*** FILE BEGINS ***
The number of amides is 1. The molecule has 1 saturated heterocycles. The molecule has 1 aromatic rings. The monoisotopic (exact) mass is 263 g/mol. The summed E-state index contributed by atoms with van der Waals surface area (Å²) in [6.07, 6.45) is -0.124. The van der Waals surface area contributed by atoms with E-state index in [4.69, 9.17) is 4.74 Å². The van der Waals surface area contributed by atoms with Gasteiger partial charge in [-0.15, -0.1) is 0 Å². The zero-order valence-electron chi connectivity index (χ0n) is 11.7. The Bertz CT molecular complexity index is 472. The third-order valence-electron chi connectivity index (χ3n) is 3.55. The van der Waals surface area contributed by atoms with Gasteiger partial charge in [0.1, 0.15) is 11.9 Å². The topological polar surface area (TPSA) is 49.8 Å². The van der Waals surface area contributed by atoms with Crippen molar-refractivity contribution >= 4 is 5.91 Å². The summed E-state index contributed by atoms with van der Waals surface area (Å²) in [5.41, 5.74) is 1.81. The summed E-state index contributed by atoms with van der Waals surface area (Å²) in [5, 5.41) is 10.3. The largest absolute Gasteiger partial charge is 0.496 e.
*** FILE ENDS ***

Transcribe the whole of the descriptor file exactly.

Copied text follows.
The number of amides is 1. The molecule has 1 saturated heterocycles. The molecule has 1 aromatic rings. The monoisotopic (exact) mass is 263 g/mol. The summed E-state index contributed by atoms with van der Waals surface area (Å²) in [6.07, 6.45) is -0.124. The van der Waals surface area contributed by atoms with E-state index in [4.69, 9.17) is 4.74 Å². The van der Waals surface area contributed by atoms with Gasteiger partial charge in [-0.15, -0.1) is 0 Å². The zero-order valence-electron chi connectivity index (χ0n) is 11.7. The Bertz CT molecular complexity index is 472. The third-order valence-electron chi connectivity index (χ3n) is 3.55. The van der Waals surface area contributed by atoms with Gasteiger partial charge in [0.1, 0.15) is 11.9 Å². The topological polar surface area (TPSA) is 49.8 Å². The van der Waals surface area contributed by atoms with Crippen molar-refractivity contribution >= 4 is 5.91 Å². The summed E-state index contributed by atoms with van der Waals surface area (Å²) in [5.41, 5.74) is 1.81. The summed E-state index contributed by atoms with van der Waals surface area (Å²) in [5, 5.41) is 10.3. The largest absolute Gasteiger partial charge is 0.496 e.